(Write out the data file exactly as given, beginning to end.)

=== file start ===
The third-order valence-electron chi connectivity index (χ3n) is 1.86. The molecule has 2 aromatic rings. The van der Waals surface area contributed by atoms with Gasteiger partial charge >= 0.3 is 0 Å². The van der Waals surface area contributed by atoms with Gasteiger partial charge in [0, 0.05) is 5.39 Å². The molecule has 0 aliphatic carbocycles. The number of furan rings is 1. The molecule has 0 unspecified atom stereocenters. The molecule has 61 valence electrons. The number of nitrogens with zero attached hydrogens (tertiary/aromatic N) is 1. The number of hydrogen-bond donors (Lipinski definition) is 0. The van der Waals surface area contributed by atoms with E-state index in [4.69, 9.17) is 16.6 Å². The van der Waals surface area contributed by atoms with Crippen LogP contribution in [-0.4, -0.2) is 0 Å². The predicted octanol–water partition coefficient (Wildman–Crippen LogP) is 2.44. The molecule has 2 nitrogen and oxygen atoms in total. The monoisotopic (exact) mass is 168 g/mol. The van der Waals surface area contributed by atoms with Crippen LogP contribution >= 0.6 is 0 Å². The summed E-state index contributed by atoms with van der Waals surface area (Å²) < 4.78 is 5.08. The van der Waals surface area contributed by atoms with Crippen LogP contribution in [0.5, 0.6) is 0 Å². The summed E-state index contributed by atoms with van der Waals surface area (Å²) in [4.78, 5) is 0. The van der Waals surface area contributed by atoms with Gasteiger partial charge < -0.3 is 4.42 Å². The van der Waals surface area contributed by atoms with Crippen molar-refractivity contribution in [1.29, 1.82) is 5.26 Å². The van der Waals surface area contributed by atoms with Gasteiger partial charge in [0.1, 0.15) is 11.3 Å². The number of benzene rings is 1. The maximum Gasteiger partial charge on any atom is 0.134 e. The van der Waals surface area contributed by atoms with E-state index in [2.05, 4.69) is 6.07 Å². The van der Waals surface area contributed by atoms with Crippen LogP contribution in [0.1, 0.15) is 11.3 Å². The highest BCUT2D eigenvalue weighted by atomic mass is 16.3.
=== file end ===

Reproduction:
The third-order valence-electron chi connectivity index (χ3n) is 1.86. The molecule has 2 aromatic rings. The van der Waals surface area contributed by atoms with Gasteiger partial charge >= 0.3 is 0 Å². The van der Waals surface area contributed by atoms with Gasteiger partial charge in [0, 0.05) is 5.39 Å². The molecule has 0 aliphatic carbocycles. The number of furan rings is 1. The molecule has 0 unspecified atom stereocenters. The molecule has 61 valence electrons. The number of nitrogens with zero attached hydrogens (tertiary/aromatic N) is 1. The number of hydrogen-bond donors (Lipinski definition) is 0. The van der Waals surface area contributed by atoms with E-state index in [4.69, 9.17) is 16.6 Å². The van der Waals surface area contributed by atoms with Crippen LogP contribution in [-0.4, -0.2) is 0 Å². The predicted octanol–water partition coefficient (Wildman–Crippen LogP) is 2.44. The molecule has 2 nitrogen and oxygen atoms in total. The monoisotopic (exact) mass is 168 g/mol. The van der Waals surface area contributed by atoms with Crippen LogP contribution >= 0.6 is 0 Å². The summed E-state index contributed by atoms with van der Waals surface area (Å²) < 4.78 is 5.08. The van der Waals surface area contributed by atoms with Crippen LogP contribution in [0.5, 0.6) is 0 Å². The summed E-state index contributed by atoms with van der Waals surface area (Å²) in [4.78, 5) is 0. The van der Waals surface area contributed by atoms with Gasteiger partial charge < -0.3 is 4.42 Å². The van der Waals surface area contributed by atoms with Crippen molar-refractivity contribution in [1.29, 1.82) is 5.26 Å². The van der Waals surface area contributed by atoms with Gasteiger partial charge in [0.1, 0.15) is 11.3 Å². The number of benzene rings is 1. The maximum Gasteiger partial charge on any atom is 0.134 e. The van der Waals surface area contributed by atoms with E-state index in [2.05, 4.69) is 6.07 Å². The van der Waals surface area contributed by atoms with Crippen LogP contribution in [0.1, 0.15) is 11.3 Å². The highest BCUT2D eigenvalue weighted by atomic mass is 16.3.